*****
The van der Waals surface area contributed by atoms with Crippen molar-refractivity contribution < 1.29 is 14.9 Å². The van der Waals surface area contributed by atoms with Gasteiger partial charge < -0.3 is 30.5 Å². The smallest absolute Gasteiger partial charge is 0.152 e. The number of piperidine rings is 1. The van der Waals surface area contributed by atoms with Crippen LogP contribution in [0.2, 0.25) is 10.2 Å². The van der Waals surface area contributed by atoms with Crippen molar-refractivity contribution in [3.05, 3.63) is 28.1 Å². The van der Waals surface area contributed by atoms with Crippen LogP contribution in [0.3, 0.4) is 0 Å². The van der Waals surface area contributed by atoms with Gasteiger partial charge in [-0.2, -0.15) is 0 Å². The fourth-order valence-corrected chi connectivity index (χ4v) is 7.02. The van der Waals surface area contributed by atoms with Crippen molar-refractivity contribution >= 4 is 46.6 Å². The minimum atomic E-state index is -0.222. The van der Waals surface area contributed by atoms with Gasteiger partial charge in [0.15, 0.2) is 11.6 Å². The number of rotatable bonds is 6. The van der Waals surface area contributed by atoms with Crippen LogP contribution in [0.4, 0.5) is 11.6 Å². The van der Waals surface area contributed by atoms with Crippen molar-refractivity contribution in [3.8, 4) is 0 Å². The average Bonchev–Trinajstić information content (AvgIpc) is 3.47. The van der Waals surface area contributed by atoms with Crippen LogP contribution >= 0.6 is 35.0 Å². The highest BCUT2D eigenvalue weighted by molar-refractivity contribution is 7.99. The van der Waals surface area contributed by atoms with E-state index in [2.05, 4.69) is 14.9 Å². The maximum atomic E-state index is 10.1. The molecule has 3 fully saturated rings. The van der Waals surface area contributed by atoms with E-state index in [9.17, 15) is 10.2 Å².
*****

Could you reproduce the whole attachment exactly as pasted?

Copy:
The van der Waals surface area contributed by atoms with Crippen molar-refractivity contribution < 1.29 is 14.9 Å². The van der Waals surface area contributed by atoms with Gasteiger partial charge < -0.3 is 30.5 Å². The smallest absolute Gasteiger partial charge is 0.152 e. The number of piperidine rings is 1. The van der Waals surface area contributed by atoms with Crippen LogP contribution in [0.2, 0.25) is 10.2 Å². The van der Waals surface area contributed by atoms with Crippen molar-refractivity contribution in [3.05, 3.63) is 28.1 Å². The van der Waals surface area contributed by atoms with Crippen LogP contribution in [0.3, 0.4) is 0 Å². The van der Waals surface area contributed by atoms with Gasteiger partial charge in [-0.2, -0.15) is 0 Å². The fourth-order valence-corrected chi connectivity index (χ4v) is 7.02. The van der Waals surface area contributed by atoms with Crippen molar-refractivity contribution >= 4 is 46.6 Å². The minimum atomic E-state index is -0.222. The van der Waals surface area contributed by atoms with Gasteiger partial charge in [0.15, 0.2) is 11.6 Å². The number of rotatable bonds is 6. The van der Waals surface area contributed by atoms with Crippen LogP contribution in [0.4, 0.5) is 11.6 Å². The van der Waals surface area contributed by atoms with Crippen molar-refractivity contribution in [3.8, 4) is 0 Å². The average Bonchev–Trinajstić information content (AvgIpc) is 3.47. The van der Waals surface area contributed by atoms with Crippen LogP contribution >= 0.6 is 35.0 Å². The highest BCUT2D eigenvalue weighted by molar-refractivity contribution is 7.99. The van der Waals surface area contributed by atoms with E-state index in [2.05, 4.69) is 14.9 Å². The maximum atomic E-state index is 10.1. The molecule has 3 fully saturated rings. The van der Waals surface area contributed by atoms with E-state index in [9.17, 15) is 10.2 Å².